Turretin: Hypocrites And Reprobates Belong To The Church Only Outwardly

1. The question concerning the parts of the church. Do reprobates also belong to it?

II. First it is inquired whether besides those called elect, reprobates and infidels also (whether secret or open) are to be considered as true members of the church. Bellarmine with others pretends this is so (“De Ecclesia Militante,” 3.2, 7, 9 Opera [1857], 2:74–75, 81–83, 85–89 and the following) when he teaches that in the definition of the church, pagans, heretics, the excommunicated and schismatics are excepted: “All others are included, even if they are reprobates, wicked and impious” because, as he immediately adds, “that a person may be said to be absolutely a part of the true church, of which the Scriptures speak, we do not think there is required any internal virtue, but only an external, especially a communion of faith and of the sacraments, which is perceived by the sense itself.” The design is that no other church may be acknowledged except that of which the Roman bishop is head. And because they clearly saw (if they restrict it to the elect and believers) the pope might possibly not belong to it, therefore they wished to extend it even to the reprobate, provided they were embraced under the one visible head. Hence in the Council of Constance, this proposition of John Hus was condemned as heretical: “The holy universal church is the universality of the predestinated” (Mansi 27:754). The importance of the controversy is such that on its decision depend all the others which are agitated concerning the church between us and the Romanists. Hence we must treat it the more accurately.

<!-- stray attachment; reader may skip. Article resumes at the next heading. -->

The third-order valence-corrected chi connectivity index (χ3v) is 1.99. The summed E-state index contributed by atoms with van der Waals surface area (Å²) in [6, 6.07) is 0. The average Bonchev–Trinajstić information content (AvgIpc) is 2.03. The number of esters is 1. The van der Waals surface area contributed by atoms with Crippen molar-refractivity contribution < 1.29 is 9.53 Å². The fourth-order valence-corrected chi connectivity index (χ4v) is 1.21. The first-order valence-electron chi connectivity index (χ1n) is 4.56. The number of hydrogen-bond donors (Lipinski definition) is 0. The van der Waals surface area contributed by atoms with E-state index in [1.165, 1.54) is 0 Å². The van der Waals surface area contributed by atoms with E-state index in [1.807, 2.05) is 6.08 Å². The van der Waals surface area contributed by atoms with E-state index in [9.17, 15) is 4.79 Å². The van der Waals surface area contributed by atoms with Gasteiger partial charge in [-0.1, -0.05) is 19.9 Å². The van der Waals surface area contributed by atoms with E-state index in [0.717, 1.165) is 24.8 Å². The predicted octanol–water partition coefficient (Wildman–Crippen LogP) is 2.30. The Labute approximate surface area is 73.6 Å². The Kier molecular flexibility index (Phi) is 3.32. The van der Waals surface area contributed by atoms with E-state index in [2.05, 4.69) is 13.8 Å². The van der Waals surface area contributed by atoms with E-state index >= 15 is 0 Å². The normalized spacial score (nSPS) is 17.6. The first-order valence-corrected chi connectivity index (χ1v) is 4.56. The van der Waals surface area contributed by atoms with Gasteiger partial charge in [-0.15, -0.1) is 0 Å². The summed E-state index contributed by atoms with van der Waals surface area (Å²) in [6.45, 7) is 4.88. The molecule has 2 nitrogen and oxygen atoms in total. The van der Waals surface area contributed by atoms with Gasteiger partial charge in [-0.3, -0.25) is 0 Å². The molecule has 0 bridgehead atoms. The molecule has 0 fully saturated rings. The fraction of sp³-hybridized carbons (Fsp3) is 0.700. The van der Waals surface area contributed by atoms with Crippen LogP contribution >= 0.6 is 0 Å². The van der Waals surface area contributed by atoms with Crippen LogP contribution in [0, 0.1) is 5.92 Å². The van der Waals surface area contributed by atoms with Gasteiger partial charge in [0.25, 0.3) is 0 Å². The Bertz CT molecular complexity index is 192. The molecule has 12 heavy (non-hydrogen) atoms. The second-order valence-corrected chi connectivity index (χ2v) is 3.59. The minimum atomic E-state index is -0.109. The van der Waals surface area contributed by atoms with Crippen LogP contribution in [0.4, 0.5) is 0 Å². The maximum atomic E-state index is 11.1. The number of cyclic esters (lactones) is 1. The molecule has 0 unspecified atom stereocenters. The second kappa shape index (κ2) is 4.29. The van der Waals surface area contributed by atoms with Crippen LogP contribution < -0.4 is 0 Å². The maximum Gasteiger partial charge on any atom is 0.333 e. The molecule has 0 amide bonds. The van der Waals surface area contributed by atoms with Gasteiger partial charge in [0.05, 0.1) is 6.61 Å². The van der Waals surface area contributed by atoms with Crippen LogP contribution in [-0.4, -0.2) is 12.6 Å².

Francis Turretin, Institutes of Elenctic Theology, ed. James T. Dennison Jr., trans. George Musgrave Giger, vol. 3 (Phillipsburg, NJ: P&R Publishing, 1992–1997), 18.3.2.

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